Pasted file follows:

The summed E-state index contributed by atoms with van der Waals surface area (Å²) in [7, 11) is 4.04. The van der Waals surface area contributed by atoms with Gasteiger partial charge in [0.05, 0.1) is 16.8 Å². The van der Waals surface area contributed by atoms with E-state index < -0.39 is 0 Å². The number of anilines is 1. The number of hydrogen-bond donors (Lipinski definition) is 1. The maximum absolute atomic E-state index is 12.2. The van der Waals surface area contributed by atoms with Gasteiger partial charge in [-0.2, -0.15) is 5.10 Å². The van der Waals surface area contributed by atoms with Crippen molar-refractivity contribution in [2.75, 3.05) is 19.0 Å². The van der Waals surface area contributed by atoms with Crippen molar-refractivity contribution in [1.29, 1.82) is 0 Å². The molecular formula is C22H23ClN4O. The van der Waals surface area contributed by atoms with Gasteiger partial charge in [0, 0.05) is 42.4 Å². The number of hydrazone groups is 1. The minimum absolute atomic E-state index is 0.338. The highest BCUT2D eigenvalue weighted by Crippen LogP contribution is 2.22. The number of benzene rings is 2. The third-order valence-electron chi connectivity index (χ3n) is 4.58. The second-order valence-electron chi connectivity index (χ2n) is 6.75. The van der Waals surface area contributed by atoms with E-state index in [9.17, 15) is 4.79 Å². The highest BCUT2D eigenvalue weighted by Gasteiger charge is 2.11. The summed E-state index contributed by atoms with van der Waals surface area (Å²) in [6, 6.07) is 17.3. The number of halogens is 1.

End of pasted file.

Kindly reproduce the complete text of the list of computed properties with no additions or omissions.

The summed E-state index contributed by atoms with van der Waals surface area (Å²) in [7, 11) is 4.04. The van der Waals surface area contributed by atoms with Gasteiger partial charge in [0.05, 0.1) is 16.8 Å². The van der Waals surface area contributed by atoms with E-state index < -0.39 is 0 Å². The number of anilines is 1. The number of hydrogen-bond donors (Lipinski definition) is 1. The maximum absolute atomic E-state index is 12.2. The van der Waals surface area contributed by atoms with Gasteiger partial charge in [-0.2, -0.15) is 5.10 Å². The van der Waals surface area contributed by atoms with Crippen molar-refractivity contribution in [2.75, 3.05) is 19.0 Å². The van der Waals surface area contributed by atoms with Crippen molar-refractivity contribution in [1.29, 1.82) is 0 Å². The molecular formula is C22H23ClN4O. The van der Waals surface area contributed by atoms with Gasteiger partial charge in [0, 0.05) is 42.4 Å². The number of hydrazone groups is 1. The minimum absolute atomic E-state index is 0.338. The highest BCUT2D eigenvalue weighted by Crippen LogP contribution is 2.22. The number of benzene rings is 2. The third-order valence-electron chi connectivity index (χ3n) is 4.58. The second-order valence-electron chi connectivity index (χ2n) is 6.75. The van der Waals surface area contributed by atoms with E-state index in [9.17, 15) is 4.79 Å². The highest BCUT2D eigenvalue weighted by Gasteiger charge is 2.11. The summed E-state index contributed by atoms with van der Waals surface area (Å²) in [6, 6.07) is 17.3. The number of halogens is 1.